MACOMB, Ill. — The map in the corner of the Hall of Fame Room at Western Hall was a visual explanation of why Western Illinois University is moving to the Ohio Valley Conference.
The change in NCAA Division I conferences for the Leathernecks on July 1 is part of WIU’s strategic plan for the future of the athletic department.
Moving to a conference of schools in the same geographic footprint and with similar enrollments only made sense, WIU athletic director Paul Bubb said in Thursday’s press conference.
The conference includes two Illinois schools in Eastern Illinois and SIU-Edwardsville, Missouri schools Lindenwood and Southeast Missouri State, Little Rock in Arkansas, Morehead State in Kentucky, Southern Indiana, and three Tennessee schools in Tennessee State, UT-Martin and Tennessee Tech.
Four of those schools are within a driving radius of 4 ½ hours. In the end, it’s that proximity that makes the difference as the Leathernecks move from the Summit League, a conference where there was only one trip on 4 ½ hours, and a league that had moved increasingly north and west over the years.
“When you just look at that map, it just makes tons of sense,” men’s basketball coach Chad Boudreau said. “I felt like, from a basketball standpoint — and I know other sports felt the same way, too — travel was not advantageous for us. People would charter in here, and we’re taking long bus trips or having to fly commercial.”
“When I see the footprint of the OVC, I see universities like us,” women’s basketball coach JD Gravina said. “And that’s what a conference is about. It’s about playing more schools like you.”
The decision to move from the Missouri Valley Football Conference, and the Summit League for all other sports, was completed last Friday. WIU’s football program will play one more season in the Valley, while the school’s other sports join the OVC on July 1.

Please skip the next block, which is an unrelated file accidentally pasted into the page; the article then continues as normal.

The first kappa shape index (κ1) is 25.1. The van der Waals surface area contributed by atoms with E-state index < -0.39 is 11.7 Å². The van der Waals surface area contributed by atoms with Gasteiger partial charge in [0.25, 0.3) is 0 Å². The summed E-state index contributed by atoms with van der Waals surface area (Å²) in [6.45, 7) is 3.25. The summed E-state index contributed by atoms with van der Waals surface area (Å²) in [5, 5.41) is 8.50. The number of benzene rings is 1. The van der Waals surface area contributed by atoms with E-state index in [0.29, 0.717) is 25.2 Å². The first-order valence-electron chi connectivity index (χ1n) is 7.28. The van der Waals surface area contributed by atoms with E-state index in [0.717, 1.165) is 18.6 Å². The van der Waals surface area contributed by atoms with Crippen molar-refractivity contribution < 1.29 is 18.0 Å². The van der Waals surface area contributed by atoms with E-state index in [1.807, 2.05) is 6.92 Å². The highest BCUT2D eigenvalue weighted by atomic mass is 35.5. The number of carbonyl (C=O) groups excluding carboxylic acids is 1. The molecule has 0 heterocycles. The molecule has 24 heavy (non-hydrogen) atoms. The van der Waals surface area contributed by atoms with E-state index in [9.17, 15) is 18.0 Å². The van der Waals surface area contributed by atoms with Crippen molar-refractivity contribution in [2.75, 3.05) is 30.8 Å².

“I hesitate to say there was one factor,” Bubb said. “I think we looked at it from a travel standpoint, an athletic budget standpoint.”
The move ends a significant era for WIU athletics. The school was one of the original members of the Mid-Continent Conference, the predecessor to the Summit League, and one of the original members of the Gateway Football Conference, the predecessor to the Valley.
“Leaving as a founding member isn’t never an easy thing to do,” Bubb said. “There’s something that goes with being a part of the original package.”
Along with the move, WIU is adding three new women’s sports — bowling, beach volleyball, and STUNT, a sport that combines elements of competitive cheerleading and tumbling. Bubb said adding those sports brings WIU into compliance with Title IX.
The OVC had reached out to Western Illinois two years ago, Bubb said, but the decision to explore a move came as the athletic department was working this winter on its strategic and facilities master plan.
“Without going into detail, the programs in the Summit League have seen their athletic budgets and resources grow significantly, while ours have remained constant, or in some cases, dropped because of a loss of enrollment and, honestly, the support of higher education in the state of Illinois,” Bubb said. “We simply must do more if we want to be competitive in any league.”
Bubb pointed to the travel issues teams face going to Summit League events.
“Frequently, our students are on bus trips that are seven hours, 9 ½ hours long,” Bubb said. “When we do fly, sometimes we drive to Chicago, we wait at O’Hare an hour and a half to get on a flight. We fly to a location, get off, get on another bus, and either go to the competition or to the hotel.
“Our student-athletes made it clear that those trips impacted their competitions and the ability to compete, but also the missed time for academics.”
Western Illinois, which has an enrollment of 7,490, is entering a league with an average enrollment of almost 8,500. The Summit League’s average enrollment was almost 12,000.
“Budgets are part of it, but it’s also the type of institutions,” Bubb said. “I think the academic profile, the enrollments, the location, all of those things were equally important to us.”
Bubb said there will be no exit fee for leaving the Valley, but the university could face a $1,000,000 exit fee from the Summit League because the exit is considered “untimely.”